There is scope for enhancing the role of national parliaments in EU decision-making. Cities and regions play an increasingly important role as crucibles for developing sustainable models of economic development, often with the direct involvement of citizens.
As a result of the pandemic, big change is on the way in Europe. Many policy objectives that seemed like an impossible dream a year ago have already been realised. There is to be a doubling of the European budget. It is now possible for the European Central Bank to issue Eurobonds to finance investment in member states. There will be a European Health Union.
What we need now is a “step change” in the involvement of citizens in Europe. Citizens have been at the frontend of the fight against the pandemic. We have changed our attitudes and behaviour to accommodate the need to protect our health and others.
Health workers, volunteers, care workers, cleaners, delivery drivers, all the people who have kept life going during the pandemic have earned their seat at the table. They must be allowed to join the conversation about what comes next in Europe.
It is a shame that Robin Cook but also other great British Europeans over the years are not around to help shape these changes as part of the team that will rebuild and renew Europe after its current trauma.
Instead, the world has to witness the spectacle of an ideologically-driven, dangerously incompetent Government losing it grip not just on events but also, it seems, on reality.
In a famous speech to the Social Market Foundation in 2001, nick-named the ‘Chicken Tikka Massala’ speech, Robin Cook said this about Britain’s favourite “oven-ready” meal:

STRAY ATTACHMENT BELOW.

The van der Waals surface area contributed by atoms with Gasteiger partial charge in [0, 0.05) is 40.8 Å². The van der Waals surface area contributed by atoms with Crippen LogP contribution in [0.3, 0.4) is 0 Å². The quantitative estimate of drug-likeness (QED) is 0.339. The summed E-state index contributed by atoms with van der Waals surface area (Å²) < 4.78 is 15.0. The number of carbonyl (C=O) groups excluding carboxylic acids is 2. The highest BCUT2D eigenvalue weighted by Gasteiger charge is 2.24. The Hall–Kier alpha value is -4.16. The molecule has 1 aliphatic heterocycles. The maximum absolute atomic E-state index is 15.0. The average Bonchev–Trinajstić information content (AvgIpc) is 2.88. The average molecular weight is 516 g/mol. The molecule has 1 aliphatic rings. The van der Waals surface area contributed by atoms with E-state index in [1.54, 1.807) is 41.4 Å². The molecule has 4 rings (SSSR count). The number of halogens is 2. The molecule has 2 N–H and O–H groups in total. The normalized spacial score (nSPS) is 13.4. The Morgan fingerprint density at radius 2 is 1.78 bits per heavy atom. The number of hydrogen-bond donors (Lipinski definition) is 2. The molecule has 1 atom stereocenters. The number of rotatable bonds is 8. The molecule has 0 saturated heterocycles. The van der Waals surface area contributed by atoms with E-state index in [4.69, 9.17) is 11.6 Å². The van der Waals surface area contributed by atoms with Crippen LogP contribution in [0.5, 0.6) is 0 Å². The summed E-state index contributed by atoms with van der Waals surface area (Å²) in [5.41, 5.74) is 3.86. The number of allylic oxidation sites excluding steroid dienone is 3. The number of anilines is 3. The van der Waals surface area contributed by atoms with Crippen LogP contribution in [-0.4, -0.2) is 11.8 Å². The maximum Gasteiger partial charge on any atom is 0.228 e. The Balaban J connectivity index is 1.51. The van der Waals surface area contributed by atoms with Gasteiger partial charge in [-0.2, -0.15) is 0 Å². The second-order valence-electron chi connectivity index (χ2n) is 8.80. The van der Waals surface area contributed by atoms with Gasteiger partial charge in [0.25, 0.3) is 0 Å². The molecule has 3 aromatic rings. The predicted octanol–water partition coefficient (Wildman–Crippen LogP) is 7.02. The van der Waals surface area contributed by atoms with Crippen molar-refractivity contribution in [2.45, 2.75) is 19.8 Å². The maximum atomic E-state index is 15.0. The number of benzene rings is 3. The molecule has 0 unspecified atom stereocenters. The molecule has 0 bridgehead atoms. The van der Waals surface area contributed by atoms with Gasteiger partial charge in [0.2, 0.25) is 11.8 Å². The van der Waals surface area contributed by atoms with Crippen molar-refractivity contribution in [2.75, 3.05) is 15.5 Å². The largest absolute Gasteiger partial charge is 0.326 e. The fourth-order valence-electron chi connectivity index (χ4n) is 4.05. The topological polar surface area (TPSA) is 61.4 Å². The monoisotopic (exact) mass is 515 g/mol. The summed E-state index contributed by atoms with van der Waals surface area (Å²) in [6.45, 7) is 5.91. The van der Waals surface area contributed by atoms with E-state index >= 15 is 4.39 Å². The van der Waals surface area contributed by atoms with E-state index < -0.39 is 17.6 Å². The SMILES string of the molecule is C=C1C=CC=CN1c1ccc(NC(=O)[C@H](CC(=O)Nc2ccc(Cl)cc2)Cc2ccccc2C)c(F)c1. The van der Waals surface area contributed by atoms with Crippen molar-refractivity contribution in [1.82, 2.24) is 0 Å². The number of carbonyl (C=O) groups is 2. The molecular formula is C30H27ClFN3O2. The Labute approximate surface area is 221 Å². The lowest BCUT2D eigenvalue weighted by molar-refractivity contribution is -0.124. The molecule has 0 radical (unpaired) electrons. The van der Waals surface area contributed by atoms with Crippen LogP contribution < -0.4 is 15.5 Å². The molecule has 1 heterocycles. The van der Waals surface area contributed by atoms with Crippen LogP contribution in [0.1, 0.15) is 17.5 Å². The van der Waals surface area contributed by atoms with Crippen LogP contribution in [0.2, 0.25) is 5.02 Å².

“It is a perfect illustration of the way Britain absorbs and adapts external influences. The sauce was added to satisfy the desire of British people to have their meat served in gravy.”
Sadly the best cooks in the world have not been able to satisfy the desire of the present British government to “have its cake and eat it.”
We all want our own nation to be the best – that is called patriotism. We all want our own team to win at football. That doesn’t have to make us hate or look down on our opponents. Too many members of the current British cabinet have an air of superiority in their behaviour. They think they can tell other governments what to do. But always trying to get your own way at others’ expense is not the European way.
Europe is the land of compromise, of mutual respect and understanding. That’s part of the European identity – like freedom of movement, which 84% of Europeans in a recent Eurobarometer survey said had contributed to the success of European economies.
The story of Europe is not just a story about states and markets. Above all it is a story about people, people who came together after the war to build a better future together. People who recognised that the holocaust and the two World Wars, meant that their destinies were now intertwined. We and they have made a success of it.
Perhaps, when this destructive phase of the UK’s history has run its course, more British people will see the EU in a different light. A new perspective would mean understanding that the EU is not just a community of interests but also a community of values. Values such as freedom, equality and solidarity.
If British people find they can identify with these values just as much as they like to eat chicken tikka masala we will all be in a better place.
Until then British people will continue to be embarrassed and betrayed by the actions of its government. A government whose idea of serving the national interest is to try to flout the club rules (while retaining the privileges), even though it is no longer a member.